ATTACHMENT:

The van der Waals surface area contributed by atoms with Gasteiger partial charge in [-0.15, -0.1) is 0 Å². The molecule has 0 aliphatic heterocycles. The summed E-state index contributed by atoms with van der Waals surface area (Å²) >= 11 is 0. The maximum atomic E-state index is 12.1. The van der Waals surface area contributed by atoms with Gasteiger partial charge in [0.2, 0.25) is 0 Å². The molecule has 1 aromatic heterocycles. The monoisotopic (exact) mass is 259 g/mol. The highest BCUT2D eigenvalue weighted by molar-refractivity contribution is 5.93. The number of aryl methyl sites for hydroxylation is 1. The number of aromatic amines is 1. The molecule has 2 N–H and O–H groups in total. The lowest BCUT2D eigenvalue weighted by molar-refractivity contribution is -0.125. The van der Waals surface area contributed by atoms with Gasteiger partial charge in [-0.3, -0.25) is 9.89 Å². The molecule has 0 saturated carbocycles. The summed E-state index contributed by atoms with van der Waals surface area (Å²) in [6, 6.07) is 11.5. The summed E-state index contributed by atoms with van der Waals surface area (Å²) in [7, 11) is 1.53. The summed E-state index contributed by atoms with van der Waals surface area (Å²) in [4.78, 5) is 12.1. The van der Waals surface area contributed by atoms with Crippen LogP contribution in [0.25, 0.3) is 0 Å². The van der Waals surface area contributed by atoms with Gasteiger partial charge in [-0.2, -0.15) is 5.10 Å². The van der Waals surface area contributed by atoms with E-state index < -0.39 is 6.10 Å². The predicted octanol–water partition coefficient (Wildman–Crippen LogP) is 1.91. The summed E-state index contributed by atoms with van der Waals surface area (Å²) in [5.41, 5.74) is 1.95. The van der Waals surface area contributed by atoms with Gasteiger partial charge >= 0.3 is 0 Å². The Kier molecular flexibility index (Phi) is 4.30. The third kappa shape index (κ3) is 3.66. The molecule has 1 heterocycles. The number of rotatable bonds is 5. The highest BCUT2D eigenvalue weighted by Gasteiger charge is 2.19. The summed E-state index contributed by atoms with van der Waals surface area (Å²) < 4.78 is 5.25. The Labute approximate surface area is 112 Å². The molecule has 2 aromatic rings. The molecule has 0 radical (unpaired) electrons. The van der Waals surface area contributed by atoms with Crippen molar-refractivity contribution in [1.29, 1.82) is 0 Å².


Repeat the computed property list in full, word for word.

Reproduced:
The van der Waals surface area contributed by atoms with Gasteiger partial charge in [-0.15, -0.1) is 0 Å². The molecule has 0 aliphatic heterocycles. The summed E-state index contributed by atoms with van der Waals surface area (Å²) >= 11 is 0. The maximum atomic E-state index is 12.1. The van der Waals surface area contributed by atoms with Gasteiger partial charge in [0.2, 0.25) is 0 Å². The molecule has 1 aromatic heterocycles. The monoisotopic (exact) mass is 259 g/mol. The highest BCUT2D eigenvalue weighted by molar-refractivity contribution is 5.93. The number of aryl methyl sites for hydroxylation is 1. The number of aromatic amines is 1. The molecule has 2 N–H and O–H groups in total. The lowest BCUT2D eigenvalue weighted by molar-refractivity contribution is -0.125. The van der Waals surface area contributed by atoms with Gasteiger partial charge in [-0.3, -0.25) is 9.89 Å². The molecule has 0 saturated carbocycles. The summed E-state index contributed by atoms with van der Waals surface area (Å²) in [6, 6.07) is 11.5. The summed E-state index contributed by atoms with van der Waals surface area (Å²) in [7, 11) is 1.53. The summed E-state index contributed by atoms with van der Waals surface area (Å²) in [4.78, 5) is 12.1. The van der Waals surface area contributed by atoms with Crippen LogP contribution in [0.25, 0.3) is 0 Å². The van der Waals surface area contributed by atoms with Gasteiger partial charge in [-0.2, -0.15) is 5.10 Å². The van der Waals surface area contributed by atoms with E-state index < -0.39 is 6.10 Å². The predicted octanol–water partition coefficient (Wildman–Crippen LogP) is 1.91. The summed E-state index contributed by atoms with van der Waals surface area (Å²) in [5.41, 5.74) is 1.95. The van der Waals surface area contributed by atoms with Gasteiger partial charge >= 0.3 is 0 Å². The Kier molecular flexibility index (Phi) is 4.30. The third kappa shape index (κ3) is 3.66. The molecule has 1 heterocycles. The number of rotatable bonds is 5. The highest BCUT2D eigenvalue weighted by Gasteiger charge is 2.19. The summed E-state index contributed by atoms with van der Waals surface area (Å²) < 4.78 is 5.25. The Labute approximate surface area is 112 Å². The molecule has 2 aromatic rings. The molecule has 0 radical (unpaired) electrons. The van der Waals surface area contributed by atoms with Crippen molar-refractivity contribution in [1.29, 1.82) is 0 Å².